Axicabtagene ciloleucel is in clinical development as treatment for adult patients with relapsed/refractory indolent non-Hodgkin lymphoma (NHL). In NHL, the affected lymphocytes start to multiply in an abnormal way and begin to collect in certain parts of the body, such as the lymph nodes. Indolent, or low grade NHL tends to grow very slowly. Types of low-grade NHL include follicular and marginal zone lymphoma. Relapse means that the lymphoma has come back after going into complete remission. Lymphoma that does not go into remission with treatment is known as refractory lymphoma. Treatment options for relapsed/refractory indolent NHL after two priori treatments are limited.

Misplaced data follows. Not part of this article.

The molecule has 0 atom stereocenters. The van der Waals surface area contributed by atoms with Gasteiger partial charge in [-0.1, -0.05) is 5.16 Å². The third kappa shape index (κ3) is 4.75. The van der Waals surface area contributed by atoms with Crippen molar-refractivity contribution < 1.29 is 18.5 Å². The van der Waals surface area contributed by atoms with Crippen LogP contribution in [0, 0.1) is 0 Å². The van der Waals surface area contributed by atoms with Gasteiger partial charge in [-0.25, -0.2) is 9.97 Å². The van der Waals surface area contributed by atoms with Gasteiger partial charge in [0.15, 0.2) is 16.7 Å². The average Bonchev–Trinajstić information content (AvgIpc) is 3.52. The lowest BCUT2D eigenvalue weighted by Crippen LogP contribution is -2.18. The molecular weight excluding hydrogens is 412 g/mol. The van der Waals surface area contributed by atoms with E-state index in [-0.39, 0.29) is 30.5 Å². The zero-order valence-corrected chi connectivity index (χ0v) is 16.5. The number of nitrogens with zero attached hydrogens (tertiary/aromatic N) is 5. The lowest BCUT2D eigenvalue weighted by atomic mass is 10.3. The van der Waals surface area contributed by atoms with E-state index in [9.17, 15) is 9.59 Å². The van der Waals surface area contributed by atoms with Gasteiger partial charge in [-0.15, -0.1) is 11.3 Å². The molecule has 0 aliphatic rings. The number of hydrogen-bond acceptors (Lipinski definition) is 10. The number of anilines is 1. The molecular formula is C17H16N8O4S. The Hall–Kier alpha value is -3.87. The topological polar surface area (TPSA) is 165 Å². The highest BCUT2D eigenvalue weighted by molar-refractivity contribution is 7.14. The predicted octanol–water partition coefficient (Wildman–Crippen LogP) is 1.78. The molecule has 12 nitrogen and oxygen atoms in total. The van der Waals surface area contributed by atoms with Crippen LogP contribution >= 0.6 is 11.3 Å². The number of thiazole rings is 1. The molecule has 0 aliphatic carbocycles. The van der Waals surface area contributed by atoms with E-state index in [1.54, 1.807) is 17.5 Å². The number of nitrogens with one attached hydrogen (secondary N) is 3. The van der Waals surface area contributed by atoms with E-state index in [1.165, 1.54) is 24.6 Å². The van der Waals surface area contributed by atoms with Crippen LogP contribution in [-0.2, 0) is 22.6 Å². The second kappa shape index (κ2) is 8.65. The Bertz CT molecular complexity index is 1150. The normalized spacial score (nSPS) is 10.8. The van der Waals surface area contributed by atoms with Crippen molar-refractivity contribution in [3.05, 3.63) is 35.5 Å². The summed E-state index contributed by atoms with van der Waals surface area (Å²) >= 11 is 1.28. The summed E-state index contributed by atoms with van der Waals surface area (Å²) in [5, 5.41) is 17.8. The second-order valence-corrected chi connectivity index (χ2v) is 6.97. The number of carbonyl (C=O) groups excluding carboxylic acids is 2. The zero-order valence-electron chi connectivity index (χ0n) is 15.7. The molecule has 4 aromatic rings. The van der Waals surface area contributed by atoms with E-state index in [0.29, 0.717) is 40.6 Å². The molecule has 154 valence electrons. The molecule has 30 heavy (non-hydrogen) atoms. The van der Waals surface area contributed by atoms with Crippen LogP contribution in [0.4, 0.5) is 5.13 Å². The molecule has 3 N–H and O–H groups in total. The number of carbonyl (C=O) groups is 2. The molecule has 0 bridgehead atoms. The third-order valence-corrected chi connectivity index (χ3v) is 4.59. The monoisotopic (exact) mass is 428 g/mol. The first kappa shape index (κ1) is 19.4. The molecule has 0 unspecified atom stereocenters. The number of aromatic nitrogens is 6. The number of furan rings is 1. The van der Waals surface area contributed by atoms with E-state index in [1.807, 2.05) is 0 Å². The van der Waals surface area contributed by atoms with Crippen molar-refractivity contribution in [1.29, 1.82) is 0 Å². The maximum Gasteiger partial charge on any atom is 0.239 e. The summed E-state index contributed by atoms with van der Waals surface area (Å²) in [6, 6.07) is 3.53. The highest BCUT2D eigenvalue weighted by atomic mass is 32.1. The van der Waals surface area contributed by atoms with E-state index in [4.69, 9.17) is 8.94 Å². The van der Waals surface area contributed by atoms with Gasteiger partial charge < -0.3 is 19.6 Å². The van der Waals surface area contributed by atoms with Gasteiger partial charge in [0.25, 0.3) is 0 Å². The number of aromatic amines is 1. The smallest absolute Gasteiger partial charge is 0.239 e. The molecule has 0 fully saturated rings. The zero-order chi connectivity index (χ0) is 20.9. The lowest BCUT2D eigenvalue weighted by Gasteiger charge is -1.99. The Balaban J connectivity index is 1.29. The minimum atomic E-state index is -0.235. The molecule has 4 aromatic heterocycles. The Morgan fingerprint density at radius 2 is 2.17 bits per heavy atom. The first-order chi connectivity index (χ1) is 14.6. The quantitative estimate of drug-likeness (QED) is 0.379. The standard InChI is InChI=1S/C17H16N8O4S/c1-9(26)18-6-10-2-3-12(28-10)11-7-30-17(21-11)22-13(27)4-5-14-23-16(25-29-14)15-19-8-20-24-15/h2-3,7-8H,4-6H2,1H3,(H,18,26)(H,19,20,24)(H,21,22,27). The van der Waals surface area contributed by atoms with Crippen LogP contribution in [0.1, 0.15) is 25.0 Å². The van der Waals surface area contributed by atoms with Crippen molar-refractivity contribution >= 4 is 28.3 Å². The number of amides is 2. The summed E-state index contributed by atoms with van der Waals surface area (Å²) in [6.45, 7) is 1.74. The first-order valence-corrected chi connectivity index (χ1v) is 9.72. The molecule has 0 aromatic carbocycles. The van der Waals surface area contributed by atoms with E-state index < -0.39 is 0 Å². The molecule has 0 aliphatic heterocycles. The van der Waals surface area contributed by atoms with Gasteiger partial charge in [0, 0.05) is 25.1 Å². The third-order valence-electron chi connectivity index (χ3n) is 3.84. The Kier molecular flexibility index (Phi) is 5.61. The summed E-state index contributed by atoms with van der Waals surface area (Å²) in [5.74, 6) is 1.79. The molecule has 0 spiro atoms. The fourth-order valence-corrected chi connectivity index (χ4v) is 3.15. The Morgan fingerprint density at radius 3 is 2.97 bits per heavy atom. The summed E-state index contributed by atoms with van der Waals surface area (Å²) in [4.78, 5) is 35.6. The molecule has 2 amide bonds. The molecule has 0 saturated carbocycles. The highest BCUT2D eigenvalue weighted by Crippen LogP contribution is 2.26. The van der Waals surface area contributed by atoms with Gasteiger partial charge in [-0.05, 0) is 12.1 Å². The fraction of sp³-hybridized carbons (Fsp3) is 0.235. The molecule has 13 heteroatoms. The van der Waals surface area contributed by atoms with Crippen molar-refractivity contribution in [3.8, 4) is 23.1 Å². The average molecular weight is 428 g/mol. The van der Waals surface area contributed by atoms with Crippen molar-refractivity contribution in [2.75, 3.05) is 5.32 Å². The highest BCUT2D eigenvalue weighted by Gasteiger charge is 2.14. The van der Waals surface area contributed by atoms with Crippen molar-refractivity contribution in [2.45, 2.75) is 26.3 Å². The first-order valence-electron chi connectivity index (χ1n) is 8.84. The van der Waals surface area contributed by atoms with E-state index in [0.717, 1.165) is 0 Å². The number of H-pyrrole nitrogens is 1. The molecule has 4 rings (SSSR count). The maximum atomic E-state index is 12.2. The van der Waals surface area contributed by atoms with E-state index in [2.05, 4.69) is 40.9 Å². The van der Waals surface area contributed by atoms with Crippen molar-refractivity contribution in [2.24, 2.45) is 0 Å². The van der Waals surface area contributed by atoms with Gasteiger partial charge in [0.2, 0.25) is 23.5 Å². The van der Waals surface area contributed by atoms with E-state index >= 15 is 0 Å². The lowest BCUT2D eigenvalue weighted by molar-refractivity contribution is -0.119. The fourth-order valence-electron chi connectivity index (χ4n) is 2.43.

Axicabtagene ciloleucel is an advanced therapy that contains the patient’s own white blood cell (T-cells) that have been modified genetically in the laboratory so that they make a protein called chimeric antigen receptor (CAR). The CAR T-cells attach to another protein on the surface of cancer cells and causing the cells to die. If licensed, axicabtagene ciloleucel will offer an additional treatment for patients with relapsed/refractory indolent NHL including follicular and marginal zone lymphoma.
Nivolumab in combination with cisplatin and fluorouracil is in clinical development for patients with unresectable, advanced, recurrent or metastatic oesophageal squamous cell cancer cell carcinoma. Advanced oesophageal cancer begins in the food pipe and spreads to other parts of the body. Squamous cell cancers develop from the cells that make up the inner lining of the oesophagus. Symptoms include difficulty swallowing, persistent acid indigestion or heartburn, weight loss, pain in the throat, and chronic cough. Lifestyle factors are attributed to most oesophageal cancers, including smoking and being overweight.